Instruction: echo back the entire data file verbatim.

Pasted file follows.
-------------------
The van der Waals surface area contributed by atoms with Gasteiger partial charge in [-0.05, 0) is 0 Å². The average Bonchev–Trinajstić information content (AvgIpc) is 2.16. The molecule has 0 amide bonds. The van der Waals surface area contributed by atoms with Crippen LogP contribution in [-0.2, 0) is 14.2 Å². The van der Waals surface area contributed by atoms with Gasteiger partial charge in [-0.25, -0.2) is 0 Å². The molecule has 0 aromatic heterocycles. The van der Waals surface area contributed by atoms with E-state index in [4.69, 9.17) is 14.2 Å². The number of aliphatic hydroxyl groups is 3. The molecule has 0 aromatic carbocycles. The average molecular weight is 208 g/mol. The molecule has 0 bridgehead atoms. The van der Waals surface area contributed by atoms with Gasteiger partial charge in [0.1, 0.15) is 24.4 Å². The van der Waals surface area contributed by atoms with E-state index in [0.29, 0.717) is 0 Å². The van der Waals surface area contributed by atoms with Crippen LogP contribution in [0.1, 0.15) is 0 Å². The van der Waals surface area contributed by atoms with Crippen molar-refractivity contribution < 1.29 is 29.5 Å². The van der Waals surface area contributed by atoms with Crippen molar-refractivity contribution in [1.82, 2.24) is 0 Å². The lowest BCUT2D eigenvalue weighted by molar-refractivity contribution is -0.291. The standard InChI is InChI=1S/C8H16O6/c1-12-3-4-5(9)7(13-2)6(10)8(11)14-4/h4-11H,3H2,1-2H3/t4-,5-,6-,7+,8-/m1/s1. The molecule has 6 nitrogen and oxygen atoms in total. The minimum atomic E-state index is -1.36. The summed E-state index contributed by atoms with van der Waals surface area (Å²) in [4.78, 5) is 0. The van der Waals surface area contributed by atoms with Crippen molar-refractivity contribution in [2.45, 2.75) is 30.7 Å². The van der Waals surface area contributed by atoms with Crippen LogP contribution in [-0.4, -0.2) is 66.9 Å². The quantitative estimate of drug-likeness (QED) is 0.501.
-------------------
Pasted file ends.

The van der Waals surface area contributed by atoms with Gasteiger partial charge in [-0.05, 0) is 0 Å². The average Bonchev–Trinajstić information content (AvgIpc) is 2.16. The molecule has 0 amide bonds. The van der Waals surface area contributed by atoms with Crippen LogP contribution in [-0.2, 0) is 14.2 Å². The van der Waals surface area contributed by atoms with Gasteiger partial charge in [-0.25, -0.2) is 0 Å². The molecule has 0 aromatic heterocycles. The van der Waals surface area contributed by atoms with E-state index in [4.69, 9.17) is 14.2 Å². The number of aliphatic hydroxyl groups is 3. The molecule has 0 aromatic carbocycles. The average molecular weight is 208 g/mol. The molecule has 0 bridgehead atoms. The van der Waals surface area contributed by atoms with Gasteiger partial charge in [0.1, 0.15) is 24.4 Å². The van der Waals surface area contributed by atoms with E-state index in [0.29, 0.717) is 0 Å². The van der Waals surface area contributed by atoms with Crippen LogP contribution in [0.1, 0.15) is 0 Å². The van der Waals surface area contributed by atoms with Crippen molar-refractivity contribution < 1.29 is 29.5 Å². The van der Waals surface area contributed by atoms with Crippen molar-refractivity contribution in [1.82, 2.24) is 0 Å². The lowest BCUT2D eigenvalue weighted by molar-refractivity contribution is -0.291. The standard InChI is InChI=1S/C8H16O6/c1-12-3-4-5(9)7(13-2)6(10)8(11)14-4/h4-11H,3H2,1-2H3/t4-,5-,6-,7+,8-/m1/s1. The molecule has 6 nitrogen and oxygen atoms in total. The minimum atomic E-state index is -1.36. The summed E-state index contributed by atoms with van der Waals surface area (Å²) in [4.78, 5) is 0. The van der Waals surface area contributed by atoms with Crippen molar-refractivity contribution in [2.45, 2.75) is 30.7 Å². The van der Waals surface area contributed by atoms with Crippen LogP contribution in [-0.4, -0.2) is 66.9 Å². The quantitative estimate of drug-likeness (QED) is 0.501.